Hope amid the gloom as Port Authority confirms new cruise visits
Hope is on the horizon for struggling George Town retailers with a surge in cruise arrivals expected over the next two years.
The amount of empty retail space beyond the waterfront in downtown George Town has increased during the past five years, as cruise passenger arrivals have plummeted.
Class B properties – anything one street back from the ocean to just beyond the post office – have been worst hit by the decline in cruise tourism, according to market analysts.
Cruise arrivals have fallen from nearly two million in 2006 to a predicted 1.4 million in 2013, coinciding with a crash in property prices and a sharp increase in empty stores in the capital.
Good news could be on the way, however, with the Port Authority of the Cayman Islands confirming several new cruise arrivals in 2014 and 2015 that officials say will see passenger arrivals back up to 1.8 million, near peak levels, for those two years.
Carnival, Norwegian and MSC have all added ships to the Caribbean route, calling in at Grand Cayman.
The news has been welcomed by business owners in George Town who acknowledge the impact of declining visitors on economic activity, most clearly seen in the increasing number of empty retail properties.
Prime slots on the waterfront have held their rental value and maintained occupancy at 100 per cent, according to IRG investment and leasing company, which keeps a database of every commercial rental property in the Cayman Islands. But you only need to go one street further back to see how hard the town has been hit by the loss of 500,000 cruise passengers.
The price of renting class B retail space, anything outside of the main waterfront, Fort Street and Cardinall Avenue, has come down dramatically since 2008. Properties that used to go for $70 to 80 per square-foot are now available for half that price.
In spite of this, the amount of empty, unrented space in this category rose from 5,500 square-feet in 2008 to around 10,000 square-feet in 2013. Figures aren’t collated to show the exact number of properties this represents but IRG says it is 10 per cent of the available space in this category.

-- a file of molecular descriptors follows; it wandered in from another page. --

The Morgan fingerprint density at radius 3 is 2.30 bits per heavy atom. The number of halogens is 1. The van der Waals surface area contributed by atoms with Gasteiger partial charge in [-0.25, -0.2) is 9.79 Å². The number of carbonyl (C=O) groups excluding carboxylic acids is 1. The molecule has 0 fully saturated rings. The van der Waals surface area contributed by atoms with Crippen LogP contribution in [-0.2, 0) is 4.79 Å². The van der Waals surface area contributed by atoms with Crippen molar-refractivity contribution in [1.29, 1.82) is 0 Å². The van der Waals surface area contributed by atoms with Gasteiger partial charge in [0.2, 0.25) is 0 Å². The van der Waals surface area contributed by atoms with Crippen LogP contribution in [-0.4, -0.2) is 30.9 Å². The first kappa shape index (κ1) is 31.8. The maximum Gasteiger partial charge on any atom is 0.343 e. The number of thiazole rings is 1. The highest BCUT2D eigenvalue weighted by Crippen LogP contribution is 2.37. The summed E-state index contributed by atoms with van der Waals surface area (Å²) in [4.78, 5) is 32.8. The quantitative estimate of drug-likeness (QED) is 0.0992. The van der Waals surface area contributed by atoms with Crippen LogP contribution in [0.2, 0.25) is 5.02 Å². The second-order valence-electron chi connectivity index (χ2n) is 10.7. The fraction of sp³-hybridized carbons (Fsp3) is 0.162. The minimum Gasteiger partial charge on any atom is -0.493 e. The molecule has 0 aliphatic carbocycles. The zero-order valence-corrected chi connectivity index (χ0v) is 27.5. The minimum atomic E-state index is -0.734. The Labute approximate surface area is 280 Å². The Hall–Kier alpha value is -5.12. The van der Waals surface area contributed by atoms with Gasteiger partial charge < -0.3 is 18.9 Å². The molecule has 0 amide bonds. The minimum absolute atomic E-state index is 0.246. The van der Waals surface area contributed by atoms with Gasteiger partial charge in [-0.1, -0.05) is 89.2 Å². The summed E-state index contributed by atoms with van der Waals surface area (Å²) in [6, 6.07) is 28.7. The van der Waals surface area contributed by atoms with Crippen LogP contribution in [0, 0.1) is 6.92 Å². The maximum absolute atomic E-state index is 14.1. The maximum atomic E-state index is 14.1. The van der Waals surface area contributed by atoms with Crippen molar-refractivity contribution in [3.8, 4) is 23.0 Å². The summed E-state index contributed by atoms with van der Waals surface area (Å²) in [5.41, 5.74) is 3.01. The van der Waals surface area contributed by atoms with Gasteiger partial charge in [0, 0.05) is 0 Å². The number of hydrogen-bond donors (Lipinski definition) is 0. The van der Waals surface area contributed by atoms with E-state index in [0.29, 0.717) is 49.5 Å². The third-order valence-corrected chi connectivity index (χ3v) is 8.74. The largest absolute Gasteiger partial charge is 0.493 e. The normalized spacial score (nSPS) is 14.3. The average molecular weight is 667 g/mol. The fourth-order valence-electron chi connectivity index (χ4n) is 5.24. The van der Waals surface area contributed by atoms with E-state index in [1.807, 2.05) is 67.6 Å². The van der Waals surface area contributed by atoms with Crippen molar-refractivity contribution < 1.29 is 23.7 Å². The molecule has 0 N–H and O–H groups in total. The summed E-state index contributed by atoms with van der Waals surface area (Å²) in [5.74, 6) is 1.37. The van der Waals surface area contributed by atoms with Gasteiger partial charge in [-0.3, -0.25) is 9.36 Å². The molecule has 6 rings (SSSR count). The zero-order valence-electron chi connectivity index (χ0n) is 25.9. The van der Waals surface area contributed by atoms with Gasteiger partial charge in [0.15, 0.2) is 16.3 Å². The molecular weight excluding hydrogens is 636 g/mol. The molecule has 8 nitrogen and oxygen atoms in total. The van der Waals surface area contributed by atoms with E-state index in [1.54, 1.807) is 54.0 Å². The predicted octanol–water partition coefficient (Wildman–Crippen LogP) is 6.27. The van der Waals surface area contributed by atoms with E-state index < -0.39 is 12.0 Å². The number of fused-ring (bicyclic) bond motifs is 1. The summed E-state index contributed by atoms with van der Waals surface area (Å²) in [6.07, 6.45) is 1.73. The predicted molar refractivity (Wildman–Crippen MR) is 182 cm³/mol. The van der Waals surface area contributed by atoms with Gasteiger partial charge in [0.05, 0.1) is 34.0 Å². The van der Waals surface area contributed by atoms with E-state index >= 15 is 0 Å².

The construction of a new port would likely trigger a rebound in the market, provided there is no additional retail development, according to IRG’s Ollie Collins.
“Class A rents have held their value and we would expect them to increase once the port is built. We do a lot of work with the jewellery shops and we have investigated this in other parts of the Caribbean.
“We would expect rents for that prime retail space to increase by 50 per cent at a minimum. In other areas, when a port has been built, the number of passengers has increased and the average spend has increased. This could help the George Town economy substantially, provided that no retail area is built with the new port,” Mr. Collins said.
He said class B rents would be expected to recover their 2008 value and occupancy rates once the port is built.
Relief could be on the way sooner than expected for downtown property owners. The Port Authority has confirmed several new calls, from October of this year.
It is still anticipated that 2013 will be the worst year in over a decade for cruise arrivals, with 1.4 million passengers expected for the year.
Joseph Woods, manager of cruise operations and security at the Port Authority, said things would pick up from October.
He added: “According to the bookings that we already have, things are looking really good for the next two years. We knew this year was going to be a lull, but right now we are looking at things picking up to nearer peak levels in 2014 and 2015.”
Carnival is adding Carnival Breeze and aCarnival Dream, MSC is sending the MSC Divina and Norwegian is adding the Norwegian Epic to their regular Cayman visitors. Mr. Woods said this would likely mean passenger arrivals of around 1.8 million.
Robert Hamaty, of the Association for the Advancement of Cruise Tourism, added: “There’s a big boost coming for 2014 and 2015 for ships that have been diverted from under-performing European routes.”
But he believes it will take the completion of the new berthing facilities and the guarantee that the larger Genesis style ships will dock in Cayman in future years, before the town sees a real rebound in fortunes.
Mr. Hamaty, president of Tortuga Rum Company, added: “There is still a lot of empty space, a lot of people have closed their businesses. If things pick back up, I don’t know how quickly they could reopen or get reorganised.
“I used to have six locations in George Town, now I am down to three. Some people have been able to hang in there but it has been a very difficult period and we are relieved there is good news coming.”
In an earlier interview, Gerry Kirkconnell, managing director of Kirk Freeport, said business owners would probably wait to see the pier being built before they committed to new enterprise in the town.
He said there was significant interest in some of the vacant downtown properties and Kirk Freeport would also look to expand its own presence at the Bayshore Mall, if the pier went ahead.
But he believes businesses are cautious about guarantees over the timing and will wait until construction is well under way before they move on any new development plans.
“People are probably going to wait, because we have been waiting for so long and hearing for so long that this is going to happen. This has been talked about for more than six years, so people won’t take the risk until they are sure it is actually going to be built.”